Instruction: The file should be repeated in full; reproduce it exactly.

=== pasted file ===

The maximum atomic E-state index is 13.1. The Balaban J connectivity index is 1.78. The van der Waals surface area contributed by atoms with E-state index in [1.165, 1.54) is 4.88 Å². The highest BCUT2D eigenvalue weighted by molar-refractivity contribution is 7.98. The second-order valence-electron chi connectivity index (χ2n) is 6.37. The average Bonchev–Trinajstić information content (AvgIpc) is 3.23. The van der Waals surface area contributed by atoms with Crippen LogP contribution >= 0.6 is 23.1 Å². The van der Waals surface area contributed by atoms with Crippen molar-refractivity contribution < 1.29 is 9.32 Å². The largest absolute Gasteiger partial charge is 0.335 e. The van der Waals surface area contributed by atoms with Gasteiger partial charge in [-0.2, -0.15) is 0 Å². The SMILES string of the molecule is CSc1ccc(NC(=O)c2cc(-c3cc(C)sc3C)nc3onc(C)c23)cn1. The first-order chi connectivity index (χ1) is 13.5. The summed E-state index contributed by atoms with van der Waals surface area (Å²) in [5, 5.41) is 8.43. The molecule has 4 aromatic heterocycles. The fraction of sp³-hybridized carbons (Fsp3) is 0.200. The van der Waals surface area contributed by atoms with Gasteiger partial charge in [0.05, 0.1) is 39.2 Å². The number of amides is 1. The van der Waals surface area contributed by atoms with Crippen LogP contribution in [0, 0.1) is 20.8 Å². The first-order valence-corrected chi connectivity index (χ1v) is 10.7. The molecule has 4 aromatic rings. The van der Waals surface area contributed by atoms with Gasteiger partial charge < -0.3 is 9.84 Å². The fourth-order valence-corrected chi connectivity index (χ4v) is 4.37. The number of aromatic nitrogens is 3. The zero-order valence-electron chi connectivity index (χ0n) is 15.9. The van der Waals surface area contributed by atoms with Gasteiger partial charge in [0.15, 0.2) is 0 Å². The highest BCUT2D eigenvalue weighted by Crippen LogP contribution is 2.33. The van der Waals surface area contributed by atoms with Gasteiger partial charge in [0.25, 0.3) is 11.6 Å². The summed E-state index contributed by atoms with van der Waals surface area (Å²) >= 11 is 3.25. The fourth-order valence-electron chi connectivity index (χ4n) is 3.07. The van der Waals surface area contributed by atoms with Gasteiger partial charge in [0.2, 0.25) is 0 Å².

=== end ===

The maximum atomic E-state index is 13.1. The Balaban J connectivity index is 1.78. The van der Waals surface area contributed by atoms with E-state index in [1.165, 1.54) is 4.88 Å². The highest BCUT2D eigenvalue weighted by molar-refractivity contribution is 7.98. The second-order valence-electron chi connectivity index (χ2n) is 6.37. The average Bonchev–Trinajstić information content (AvgIpc) is 3.23. The van der Waals surface area contributed by atoms with Crippen LogP contribution >= 0.6 is 23.1 Å². The van der Waals surface area contributed by atoms with Crippen molar-refractivity contribution < 1.29 is 9.32 Å². The largest absolute Gasteiger partial charge is 0.335 e. The van der Waals surface area contributed by atoms with Gasteiger partial charge in [-0.2, -0.15) is 0 Å². The SMILES string of the molecule is CSc1ccc(NC(=O)c2cc(-c3cc(C)sc3C)nc3onc(C)c23)cn1. The first-order chi connectivity index (χ1) is 13.5. The summed E-state index contributed by atoms with van der Waals surface area (Å²) in [5, 5.41) is 8.43. The molecule has 4 aromatic heterocycles. The fraction of sp³-hybridized carbons (Fsp3) is 0.200. The van der Waals surface area contributed by atoms with Gasteiger partial charge in [0.05, 0.1) is 39.2 Å². The number of amides is 1. The van der Waals surface area contributed by atoms with Crippen LogP contribution in [0, 0.1) is 20.8 Å². The first-order valence-corrected chi connectivity index (χ1v) is 10.7. The molecule has 4 aromatic rings. The van der Waals surface area contributed by atoms with Gasteiger partial charge < -0.3 is 9.84 Å². The fourth-order valence-corrected chi connectivity index (χ4v) is 4.37. The number of aromatic nitrogens is 3. The zero-order valence-electron chi connectivity index (χ0n) is 15.9. The van der Waals surface area contributed by atoms with Gasteiger partial charge in [0.15, 0.2) is 0 Å². The highest BCUT2D eigenvalue weighted by Crippen LogP contribution is 2.33. The van der Waals surface area contributed by atoms with Gasteiger partial charge in [0.25, 0.3) is 11.6 Å². The summed E-state index contributed by atoms with van der Waals surface area (Å²) >= 11 is 3.25. The fourth-order valence-electron chi connectivity index (χ4n) is 3.07. The van der Waals surface area contributed by atoms with Gasteiger partial charge in [0.2, 0.25) is 0 Å².